Food history: candied apples

In the history of candied apples we’ll of course also have to check out caramel apples.

Candied apples – also known as candy apples, toffee apples, lollipop apples, and by several other names – are apples on a stick coated with a hot candied substance, typically a combination of sugar, corn syrup, cinnamon, and red food coloring. When cooled, the candy gells or hardens around the apple.

Tart apples, such as Granny Smith, are usually recommended to use with candied apples; the tartness offsets the sweetness of the candy nicely. Also, the crispness helps to hold up the candy.

The act of coating fruit in sugar can be dated back to ancient times, when sugar was used as a preserving agent. Some form of candied apples likely dates back to the 1800s.

During the latter half of the century, toffee and caramels became more available for a lower price. FoodTimeline.org found a candied apple recipe using molasses taffy from 1919.

However, the true, traditional candied apple of today – the one with the cinnamon flavor and the vivid red color – is credited to a Newark candy maker named William Kolb.

In 1908, Kolb wished to promote a new cinnamon hard candy for the holiday season. In order to display this new treat, he dipped apples into the mixture and put the creation on display in his shop window.

The accidental candied apple turned out to be a great success. Before long, the fruit and candy combination was being sold along the New Jersey boardwalks, at fairs and festivals around the country, and finally it was being enjoyed around the world.

In addition to creating a lasting treat, Kolb is responsible for the candied apple color craze – now the color is used on cars, guitars, and many other things.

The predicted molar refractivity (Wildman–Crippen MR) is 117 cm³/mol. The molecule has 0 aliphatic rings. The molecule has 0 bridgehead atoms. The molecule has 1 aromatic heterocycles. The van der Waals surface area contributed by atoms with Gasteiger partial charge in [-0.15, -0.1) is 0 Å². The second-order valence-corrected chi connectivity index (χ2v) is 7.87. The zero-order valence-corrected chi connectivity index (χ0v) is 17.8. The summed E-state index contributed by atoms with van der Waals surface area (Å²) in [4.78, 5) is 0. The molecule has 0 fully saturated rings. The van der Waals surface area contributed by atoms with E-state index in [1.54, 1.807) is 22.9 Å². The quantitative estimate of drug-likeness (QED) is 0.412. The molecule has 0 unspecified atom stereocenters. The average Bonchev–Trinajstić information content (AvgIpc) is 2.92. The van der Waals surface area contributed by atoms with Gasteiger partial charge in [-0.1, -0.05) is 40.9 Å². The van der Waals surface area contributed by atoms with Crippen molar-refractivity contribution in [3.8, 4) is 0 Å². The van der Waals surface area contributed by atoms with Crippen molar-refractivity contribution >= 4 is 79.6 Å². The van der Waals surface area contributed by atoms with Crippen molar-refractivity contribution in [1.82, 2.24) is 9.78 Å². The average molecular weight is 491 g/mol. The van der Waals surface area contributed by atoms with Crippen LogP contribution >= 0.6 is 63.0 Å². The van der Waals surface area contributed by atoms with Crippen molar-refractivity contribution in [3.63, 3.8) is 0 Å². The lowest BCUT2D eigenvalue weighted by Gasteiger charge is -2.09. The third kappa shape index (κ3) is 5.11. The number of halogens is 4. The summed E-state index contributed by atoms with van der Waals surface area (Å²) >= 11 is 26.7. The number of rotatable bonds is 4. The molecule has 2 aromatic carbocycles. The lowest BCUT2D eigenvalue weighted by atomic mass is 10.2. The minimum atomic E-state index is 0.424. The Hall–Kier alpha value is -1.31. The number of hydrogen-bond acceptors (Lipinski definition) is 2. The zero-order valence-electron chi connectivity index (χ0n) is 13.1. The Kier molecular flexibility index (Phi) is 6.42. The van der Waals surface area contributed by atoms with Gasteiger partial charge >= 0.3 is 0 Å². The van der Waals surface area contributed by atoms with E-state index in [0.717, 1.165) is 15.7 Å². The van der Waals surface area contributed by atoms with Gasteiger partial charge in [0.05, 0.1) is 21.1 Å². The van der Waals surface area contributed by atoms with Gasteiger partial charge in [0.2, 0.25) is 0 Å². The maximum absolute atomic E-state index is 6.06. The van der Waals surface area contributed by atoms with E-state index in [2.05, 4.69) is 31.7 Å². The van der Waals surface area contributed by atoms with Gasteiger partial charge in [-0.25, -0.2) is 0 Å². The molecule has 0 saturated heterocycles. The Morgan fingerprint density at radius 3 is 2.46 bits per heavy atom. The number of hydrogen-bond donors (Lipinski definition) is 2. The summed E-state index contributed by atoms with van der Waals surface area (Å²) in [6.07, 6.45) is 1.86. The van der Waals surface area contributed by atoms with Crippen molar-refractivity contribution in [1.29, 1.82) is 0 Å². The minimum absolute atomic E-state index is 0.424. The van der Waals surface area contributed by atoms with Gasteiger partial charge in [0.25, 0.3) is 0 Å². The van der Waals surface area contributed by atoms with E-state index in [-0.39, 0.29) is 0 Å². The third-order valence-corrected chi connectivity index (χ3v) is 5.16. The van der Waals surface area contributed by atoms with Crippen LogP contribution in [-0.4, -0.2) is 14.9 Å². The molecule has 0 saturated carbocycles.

Interestingly, other countries have differing traditions surrounding the candied fruit on a stick than we do. We Americans primarily associate candied apples with Halloween, but not everyone eats them at that time.

Here is a small breakdown of when other countries enjoy candied apples:

  • South America: Christmastime
  • Germany: Christmastime
  • Canada: At fairs
  • Japan: At festivals
  • Israel: Yom Ha’atzmaut Eve (their Independence Day)
  • UK: Guy Fawkes Night (also known as Bonfire Night) (November 5th)

Ireland and Scotland enjoy them when we do – Halloween.

China has a similar dessert to candied apples called Tanghulu, which consists of coating many small fruits in candy.

Finally, we have caramel apples, which are a variation of candied apples to some degree – we’ll expand upon the differences momentarily. Today, caramel apples are definitely more popular in America than the classic candied red apples.

A Kraft employee by the name of Dan Walker created caramel apples in the 1950s. He did so to expand upon the company’s line of individually wrapped caramels. Initially, they were all created by hand, a tedious process. Until, Vito Raimondi invented the first caramel apple machine.

Candied apples are formed by submerging the apple in a sugar coating, which is then heated to “hard crack stage.” This is the hottest stage for heating candy, compared to softball stage and soft crack stage.

The higher the temperature is, the harder the candy will be. Once candied apples have reached the hard crack level, they can be cooled.

Comparatively, caramel apples have a much gooier, stickier coating, of course made from melted caramels.  Candied apples are significantly harder than caramel apples. Caramel apples you can just bite right into, but candied you have to be a bit more careful, not unlike with a jawbreaker. 

Although caramel apples are all the rage right now, surprise your guests this Halloween with something different: old fashioned candied apples.

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